Puerh Tea

Puerh tea is a fascinating fermented tea type with a unique character that is earthy, mellow, and balanced. Similar to fine wines, a degree of knowledge and connoisseurship goes a long way in enhancing the appreciation of this tea type.


    Selection of Pu Erh Teas by JING

    Pu erh is a type of aged or fermented Chinese tea from the Yunnan province in South China. Like aged or vintage wines, puerh tea from specific mountains and years is highly prized, and puerh tea prices can be high. There are two distinct types of Pu erh tea (also sometimes spelt puerh tea or pu-erh tea). First up, raw pu erh tea, which is the original kind, and second up, is cooked or ripened pu erh tea. Raw pu erh tea can be enjoyed fresh – the processing of pu erh is not very different to green tea, or it can be enjoyed after it’s been left to naturally age and slowly oxidise. Ai Lao Mountains Raw Puerh is one such pu-erh tea which can be enjoyed fresh. Although you won’t often find pu erh tea bags, pu erh tea is available in individual portions, such as our Cooked Puerh Mini Cakes, which are a smooth, woody and rich example of cooked pu erh. You’ll also find loose leaf pu erh tea, such as our Vintage Imperial Puerh.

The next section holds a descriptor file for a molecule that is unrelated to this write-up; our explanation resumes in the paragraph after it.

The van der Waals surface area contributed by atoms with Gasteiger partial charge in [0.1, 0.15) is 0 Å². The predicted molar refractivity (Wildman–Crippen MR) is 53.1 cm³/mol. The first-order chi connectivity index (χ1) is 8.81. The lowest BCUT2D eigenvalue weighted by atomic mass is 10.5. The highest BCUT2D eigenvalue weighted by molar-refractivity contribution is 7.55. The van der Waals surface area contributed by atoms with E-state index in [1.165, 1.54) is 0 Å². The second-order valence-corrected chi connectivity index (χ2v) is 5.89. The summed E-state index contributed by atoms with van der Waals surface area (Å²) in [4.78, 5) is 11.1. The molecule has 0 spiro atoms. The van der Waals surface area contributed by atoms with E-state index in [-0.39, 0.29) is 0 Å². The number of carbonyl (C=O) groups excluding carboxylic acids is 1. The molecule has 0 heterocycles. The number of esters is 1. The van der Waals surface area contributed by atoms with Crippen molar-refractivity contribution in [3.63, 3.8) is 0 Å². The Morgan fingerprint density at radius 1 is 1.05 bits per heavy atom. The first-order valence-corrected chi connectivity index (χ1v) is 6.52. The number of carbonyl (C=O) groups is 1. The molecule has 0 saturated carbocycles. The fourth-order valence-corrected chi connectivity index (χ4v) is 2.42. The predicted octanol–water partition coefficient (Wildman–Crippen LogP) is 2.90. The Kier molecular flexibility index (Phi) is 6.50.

Pu Erh Tea Benefits: What is it good for?

    There are a few reports that say that the pu-erh tea benefits originate in it’s ability to metabolize fat and so support weight loss. The research isn’t always conclusive though and so for us, like all of our tea drinking we think the top benefit of drinking puerh tea is linked to taste! The taste of pu erh tea can be exceptional. Raw pu-erh tea is often light in colour and drunk for its combination of complex bitterness and transformative sweetness, floral notes and fruitiness. Cooked puerh tea tends to be darker and richer, with similar bitterness but balanced by a caramel sweetness and more earthy undertones of forest floor and tobacco. Find out more about which style of puerh tea is for you, how to make puerh tea and Yunnan, the mountainous land it comes from over on Our Journal, where we’ve also written about our five reasons why tea’s good for you.